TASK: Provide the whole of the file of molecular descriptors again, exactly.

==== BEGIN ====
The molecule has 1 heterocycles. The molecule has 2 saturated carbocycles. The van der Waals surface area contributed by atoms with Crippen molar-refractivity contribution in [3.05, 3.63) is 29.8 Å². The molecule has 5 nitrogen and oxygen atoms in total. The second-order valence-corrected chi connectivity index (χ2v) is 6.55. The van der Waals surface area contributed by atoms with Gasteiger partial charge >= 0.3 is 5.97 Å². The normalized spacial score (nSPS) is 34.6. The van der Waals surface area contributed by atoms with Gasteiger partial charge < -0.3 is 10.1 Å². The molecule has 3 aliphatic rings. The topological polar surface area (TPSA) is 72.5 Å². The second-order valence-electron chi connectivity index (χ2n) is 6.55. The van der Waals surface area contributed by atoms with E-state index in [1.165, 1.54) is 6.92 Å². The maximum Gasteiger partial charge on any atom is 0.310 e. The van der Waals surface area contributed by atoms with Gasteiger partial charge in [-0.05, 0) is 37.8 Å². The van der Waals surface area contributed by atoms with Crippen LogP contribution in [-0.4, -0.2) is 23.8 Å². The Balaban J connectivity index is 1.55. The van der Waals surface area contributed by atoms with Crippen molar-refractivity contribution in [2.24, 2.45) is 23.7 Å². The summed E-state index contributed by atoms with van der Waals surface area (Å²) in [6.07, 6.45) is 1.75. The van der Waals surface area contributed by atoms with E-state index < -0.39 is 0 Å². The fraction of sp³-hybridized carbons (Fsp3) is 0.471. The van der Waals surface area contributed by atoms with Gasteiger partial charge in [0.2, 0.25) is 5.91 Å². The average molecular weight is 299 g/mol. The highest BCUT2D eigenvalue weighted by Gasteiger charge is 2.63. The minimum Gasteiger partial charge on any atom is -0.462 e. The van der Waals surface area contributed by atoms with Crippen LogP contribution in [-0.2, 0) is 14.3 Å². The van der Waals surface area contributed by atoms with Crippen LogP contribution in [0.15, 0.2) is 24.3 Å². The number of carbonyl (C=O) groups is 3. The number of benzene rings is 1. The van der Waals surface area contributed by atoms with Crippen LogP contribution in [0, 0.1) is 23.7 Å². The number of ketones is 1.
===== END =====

The molecule has 1 heterocycles. The molecule has 2 saturated carbocycles. The van der Waals surface area contributed by atoms with Crippen molar-refractivity contribution in [3.05, 3.63) is 29.8 Å². The molecule has 5 nitrogen and oxygen atoms in total. The second-order valence-corrected chi connectivity index (χ2v) is 6.55. The van der Waals surface area contributed by atoms with Gasteiger partial charge >= 0.3 is 5.97 Å². The normalized spacial score (nSPS) is 34.6. The van der Waals surface area contributed by atoms with Gasteiger partial charge < -0.3 is 10.1 Å². The molecule has 3 aliphatic rings. The topological polar surface area (TPSA) is 72.5 Å². The second-order valence-electron chi connectivity index (χ2n) is 6.55. The van der Waals surface area contributed by atoms with E-state index in [1.165, 1.54) is 6.92 Å². The maximum Gasteiger partial charge on any atom is 0.310 e. The van der Waals surface area contributed by atoms with Gasteiger partial charge in [-0.05, 0) is 37.8 Å². The van der Waals surface area contributed by atoms with Crippen LogP contribution in [-0.4, -0.2) is 23.8 Å². The Balaban J connectivity index is 1.55. The van der Waals surface area contributed by atoms with Crippen molar-refractivity contribution in [2.24, 2.45) is 23.7 Å². The summed E-state index contributed by atoms with van der Waals surface area (Å²) in [6.07, 6.45) is 1.75. The van der Waals surface area contributed by atoms with E-state index < -0.39 is 0 Å². The fraction of sp³-hybridized carbons (Fsp3) is 0.471. The van der Waals surface area contributed by atoms with Gasteiger partial charge in [0.2, 0.25) is 5.91 Å². The average molecular weight is 299 g/mol. The highest BCUT2D eigenvalue weighted by Gasteiger charge is 2.63. The minimum Gasteiger partial charge on any atom is -0.462 e. The van der Waals surface area contributed by atoms with Crippen LogP contribution in [-0.2, 0) is 14.3 Å². The van der Waals surface area contributed by atoms with Crippen LogP contribution in [0.15, 0.2) is 24.3 Å². The number of carbonyl (C=O) groups is 3. The number of benzene rings is 1. The van der Waals surface area contributed by atoms with Crippen LogP contribution in [0, 0.1) is 23.7 Å². The number of ketones is 1.